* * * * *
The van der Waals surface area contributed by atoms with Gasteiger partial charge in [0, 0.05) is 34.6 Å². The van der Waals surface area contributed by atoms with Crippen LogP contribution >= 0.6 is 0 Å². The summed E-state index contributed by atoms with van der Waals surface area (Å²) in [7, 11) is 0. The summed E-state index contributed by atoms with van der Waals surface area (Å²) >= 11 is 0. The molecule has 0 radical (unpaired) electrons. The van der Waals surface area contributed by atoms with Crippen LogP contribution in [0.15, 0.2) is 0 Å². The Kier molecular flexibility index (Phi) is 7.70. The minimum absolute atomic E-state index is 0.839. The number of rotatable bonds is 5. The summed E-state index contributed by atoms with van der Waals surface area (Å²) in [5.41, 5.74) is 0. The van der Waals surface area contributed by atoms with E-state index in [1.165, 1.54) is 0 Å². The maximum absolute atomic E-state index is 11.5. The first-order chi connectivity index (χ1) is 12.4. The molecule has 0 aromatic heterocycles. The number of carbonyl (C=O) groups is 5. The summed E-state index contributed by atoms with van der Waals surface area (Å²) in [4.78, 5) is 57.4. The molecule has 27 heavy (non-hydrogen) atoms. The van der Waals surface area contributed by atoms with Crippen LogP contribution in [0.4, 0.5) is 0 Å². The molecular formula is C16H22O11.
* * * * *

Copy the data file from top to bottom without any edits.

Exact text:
The van der Waals surface area contributed by atoms with Gasteiger partial charge in [0, 0.05) is 34.6 Å². The van der Waals surface area contributed by atoms with Crippen LogP contribution >= 0.6 is 0 Å². The summed E-state index contributed by atoms with van der Waals surface area (Å²) in [7, 11) is 0. The summed E-state index contributed by atoms with van der Waals surface area (Å²) >= 11 is 0. The molecule has 0 radical (unpaired) electrons. The van der Waals surface area contributed by atoms with Crippen LogP contribution in [0.15, 0.2) is 0 Å². The Kier molecular flexibility index (Phi) is 7.70. The minimum absolute atomic E-state index is 0.839. The number of rotatable bonds is 5. The summed E-state index contributed by atoms with van der Waals surface area (Å²) in [5.41, 5.74) is 0. The van der Waals surface area contributed by atoms with E-state index in [1.165, 1.54) is 0 Å². The maximum absolute atomic E-state index is 11.5. The first-order chi connectivity index (χ1) is 12.4. The molecule has 0 aromatic heterocycles. The number of carbonyl (C=O) groups is 5. The summed E-state index contributed by atoms with van der Waals surface area (Å²) in [4.78, 5) is 57.4. The molecule has 27 heavy (non-hydrogen) atoms. The van der Waals surface area contributed by atoms with Crippen LogP contribution in [0.4, 0.5) is 0 Å². The molecular formula is C16H22O11.